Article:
10.3 The Key Role of Commercial Lending

Commercial banks constituted roughly 80% of the global project and infrastructure loan market, with supranationals (3%) and sovereign agencies (17%) accounting for the remainder.

The commercial bank loan segment of the infrastructure finance market has been dominated by large European and Japanese financial institutions. It has also been highly fragmented. The top 20 lead arrangers constituted only 40% to 45% of total loan issuance from 2003 through 2015, with most deals heavily syndicated.

From 2005 through 2007, bank lending margins narrowed to roughly LIBOR +50 bps to LIBOR +100 bps for many higher-quality projects. After the global financial crisis, they settled in the range of LIBOR +250 bps to LIBOR +350 bps.

Infrastructure and project finance commercial bank loans have traditionally been originated in “tranched” format2 and then held on the lending bank’s balance sheet until maturity. (Some up-front construction loans, however, are partially refinanced with fixed-rate bonds once a project is up and running.) The regulatory response to the crisis requiring commercial banks to hold higher capital levels, as well as more stringent liquidity and stable funding requirements, have further affected banks’ critical role in providing debt financing for infrastructure projects.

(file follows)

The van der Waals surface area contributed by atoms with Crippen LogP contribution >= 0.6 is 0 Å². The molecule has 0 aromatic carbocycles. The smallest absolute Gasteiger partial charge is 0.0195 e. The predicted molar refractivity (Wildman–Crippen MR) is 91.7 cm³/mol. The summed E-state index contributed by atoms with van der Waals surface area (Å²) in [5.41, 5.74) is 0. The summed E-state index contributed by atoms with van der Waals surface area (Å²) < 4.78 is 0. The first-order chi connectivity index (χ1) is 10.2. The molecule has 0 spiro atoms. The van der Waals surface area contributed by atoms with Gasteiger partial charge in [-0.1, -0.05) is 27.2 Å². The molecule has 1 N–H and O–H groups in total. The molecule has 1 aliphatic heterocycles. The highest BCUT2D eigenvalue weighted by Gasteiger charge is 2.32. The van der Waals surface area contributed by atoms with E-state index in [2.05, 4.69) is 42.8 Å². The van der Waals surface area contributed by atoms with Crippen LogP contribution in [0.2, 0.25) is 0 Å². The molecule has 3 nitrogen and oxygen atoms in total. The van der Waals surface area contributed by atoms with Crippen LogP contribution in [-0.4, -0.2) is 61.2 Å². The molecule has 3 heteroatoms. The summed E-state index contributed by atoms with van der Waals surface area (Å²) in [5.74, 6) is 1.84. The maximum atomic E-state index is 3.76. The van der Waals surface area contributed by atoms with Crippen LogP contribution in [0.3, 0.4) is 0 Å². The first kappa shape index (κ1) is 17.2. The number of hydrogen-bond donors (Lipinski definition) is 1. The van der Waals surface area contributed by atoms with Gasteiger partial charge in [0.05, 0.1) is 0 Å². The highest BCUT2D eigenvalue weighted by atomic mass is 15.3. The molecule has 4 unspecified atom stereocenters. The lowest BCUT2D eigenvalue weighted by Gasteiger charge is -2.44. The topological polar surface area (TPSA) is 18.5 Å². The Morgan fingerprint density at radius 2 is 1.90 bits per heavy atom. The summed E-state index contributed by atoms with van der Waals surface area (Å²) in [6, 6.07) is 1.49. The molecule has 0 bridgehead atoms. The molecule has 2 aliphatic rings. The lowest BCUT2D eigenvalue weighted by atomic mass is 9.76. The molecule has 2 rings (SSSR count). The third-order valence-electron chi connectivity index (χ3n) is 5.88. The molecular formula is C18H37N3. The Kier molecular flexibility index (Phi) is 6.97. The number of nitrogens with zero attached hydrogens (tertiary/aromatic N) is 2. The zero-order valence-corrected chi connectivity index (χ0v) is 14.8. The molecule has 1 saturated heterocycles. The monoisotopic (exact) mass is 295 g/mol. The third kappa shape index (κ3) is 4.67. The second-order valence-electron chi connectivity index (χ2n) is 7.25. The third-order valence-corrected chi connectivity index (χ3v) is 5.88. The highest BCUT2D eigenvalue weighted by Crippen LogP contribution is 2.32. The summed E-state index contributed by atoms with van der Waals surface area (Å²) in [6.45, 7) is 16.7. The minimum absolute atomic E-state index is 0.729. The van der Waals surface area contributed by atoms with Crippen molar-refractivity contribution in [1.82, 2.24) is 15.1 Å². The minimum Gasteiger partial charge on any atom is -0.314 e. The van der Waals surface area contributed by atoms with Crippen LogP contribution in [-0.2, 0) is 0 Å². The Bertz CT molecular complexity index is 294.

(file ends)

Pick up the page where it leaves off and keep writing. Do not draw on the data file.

10.4 The Infrastructure Bond Market

Most project and infrastructure bond financings have been sold as private placements to investment-grade investor accounts, mainly buy-and-hold insurance companies and pension funds that pursue asset-liability matching (i.e., longer-term assets to fund longer-term life insurance and pension claims). Some project finance bonds, however, are targeted toward high-yield investors such as hedge funds.

In investment-grade private placements of project and infrastructure debt, the intermediary bank serving as placement agent has typically charged a 0.875% to 1.000% fee. Distribution of the securities could follow either a traditional negotiated format3 or a more public-style format designed to reach a larger investor base.4